Diagnosing Your Romantic Issues Based on Your Favorite Literary Couple


Happy Valentine’s Day, literary lovers! Or literary loners, as the case may very well be. If you’ve been going through a rough patch this year, maybe your reading habits are to blame — or maybe they’re just clues to the source of your strife. After all, we can’t help but be influenced by our favorite love stories. After the jump, you’ll find our cheeky analysis of your romantic issues based on your favorite literary couple — whether you’re modeling yourself after them or just can’t get enough of their particular brand of crazy. See if you can find your favorite literary lovebirds below, and let us know if we’ve got you pegged in the comments.

Jane Eyre and Mr. Rochester, Jane Eyre

You think of yourself as an easygoing, accepting person. But there is such thing as too accepting. Here’s your mantra: if he looks like a creep, acts like a creep, and locks his wife in the attic, he’s a creep.

Catherine and Heathcliff, Wuthering Heights

As Charlotte once chided, you may suffer from “perverted passion and passionate perversity.” That’s probably why you guys fight so much.

Romeo and Juliet, Romeo & Juliet

You’re fine. You just need to survive your teenage years — we promise you’ll gain some valuable perspective in college.

George and Martha, Who’s Afraid of Virginia Woolf?

You might need to reassess social norms for how to talk to other people. Just because Martha said it, doesn’t mean you should.

Humbert Humbert and Lolita, Lolita

If this is your favorite literary couple, we think you know what your romantic issues are.

Jake and Brett, The Sun Also Rises

What are you doing reading this? You should probably just see a doctor.

Charles and Camilla, The Secret History

Your problem? No romantic partner will ever live up to your twin sister — a pretty transparent form of crippling narcissism if we’ve ever seen it.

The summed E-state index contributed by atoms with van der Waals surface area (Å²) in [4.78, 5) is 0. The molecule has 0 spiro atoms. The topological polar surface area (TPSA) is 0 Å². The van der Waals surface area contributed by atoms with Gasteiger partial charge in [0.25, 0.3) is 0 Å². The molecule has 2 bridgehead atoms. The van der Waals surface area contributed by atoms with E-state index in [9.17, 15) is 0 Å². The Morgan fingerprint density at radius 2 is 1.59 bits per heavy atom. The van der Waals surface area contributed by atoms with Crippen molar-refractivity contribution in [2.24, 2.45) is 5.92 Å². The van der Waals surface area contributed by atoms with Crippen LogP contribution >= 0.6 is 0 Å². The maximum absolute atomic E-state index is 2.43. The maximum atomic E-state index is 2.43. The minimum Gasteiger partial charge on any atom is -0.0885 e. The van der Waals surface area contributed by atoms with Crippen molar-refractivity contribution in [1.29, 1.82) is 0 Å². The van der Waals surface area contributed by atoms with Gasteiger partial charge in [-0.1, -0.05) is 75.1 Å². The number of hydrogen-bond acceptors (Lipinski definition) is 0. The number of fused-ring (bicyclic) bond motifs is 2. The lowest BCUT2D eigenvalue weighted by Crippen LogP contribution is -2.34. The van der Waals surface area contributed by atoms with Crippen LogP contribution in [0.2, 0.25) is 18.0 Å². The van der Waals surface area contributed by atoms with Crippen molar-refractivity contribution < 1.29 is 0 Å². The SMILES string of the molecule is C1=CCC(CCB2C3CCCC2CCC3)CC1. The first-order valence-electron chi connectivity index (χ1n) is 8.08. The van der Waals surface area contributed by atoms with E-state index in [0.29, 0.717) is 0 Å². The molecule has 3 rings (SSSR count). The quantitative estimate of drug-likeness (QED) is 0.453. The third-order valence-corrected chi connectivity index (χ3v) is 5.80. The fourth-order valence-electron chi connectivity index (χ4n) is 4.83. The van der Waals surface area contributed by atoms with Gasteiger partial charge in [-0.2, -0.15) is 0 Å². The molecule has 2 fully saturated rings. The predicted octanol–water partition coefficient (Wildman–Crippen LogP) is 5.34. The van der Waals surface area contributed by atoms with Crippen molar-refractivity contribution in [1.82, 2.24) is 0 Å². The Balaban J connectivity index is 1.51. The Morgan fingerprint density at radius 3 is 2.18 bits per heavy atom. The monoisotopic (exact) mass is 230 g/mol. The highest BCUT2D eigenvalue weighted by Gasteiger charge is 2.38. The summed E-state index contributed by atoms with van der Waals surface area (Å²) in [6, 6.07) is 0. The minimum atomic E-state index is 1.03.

Winston and Julia, Nineteen Eighty-Four

This one’s easy: “All you care about is yourself.”

Esmeralda and Quasimodo, The Hunchback of Notre Dame

You might want to shoot a little lower (or hey, higher).

Jake and Tallula, The Last Werewolf

You just can’t get past the idea that there’s only one person in the world for you — so you’re not willing to gamble on anyone. Unless you’re actually the last of your kind, you might want to loosen up a little.

Elizabeth Bennet and Mr. Darcy, Pride and Prejudice

Aside from all that pride and prejudice, you might be of the opinion that you can talk your way out of (or into) anything. Don’t try to tell us that those gymnastic lips don’t get you in trouble more often than not.

Tom and Daisy, The Great Gatsby

At least one of you is too rich, too blonde, and too skinny.

Nick and Amy, Gone Girl

You’re unbearably bored, and have a bit of a mean streak. Just don’t go for someone meaner, or more bored.

Edward and Bella, the Twilight saga

You don’t know where to draw the line between love and unhealthy obsession — even at your own peril. Also, you should probably reevaluate your expectations re: gender roles. It’s 2013.

Petruchio and Katherine, The Taming of the Shrew

Despite what everyone says, you still think you can change your partner. Good luck with that.

Rhett Butler and Scarlett O’Hara, Gone With the Wind

Your timing sucks.

Celia and Marco, The Night Circus

You won’t be happy until you meet someone who can compete on your level — and those are few and far between. Keep trying.

Macbeth and Lady Macbeth, Macbeth

You should actually be a little bit more afraid of getting your hands dirty.

Anna and Vronsky, Anna Karenina

You never really enjoy a love affair unless it’s unbearably fraught.

Frank and April, Revolutionary Road

Suburbia is eating your brain.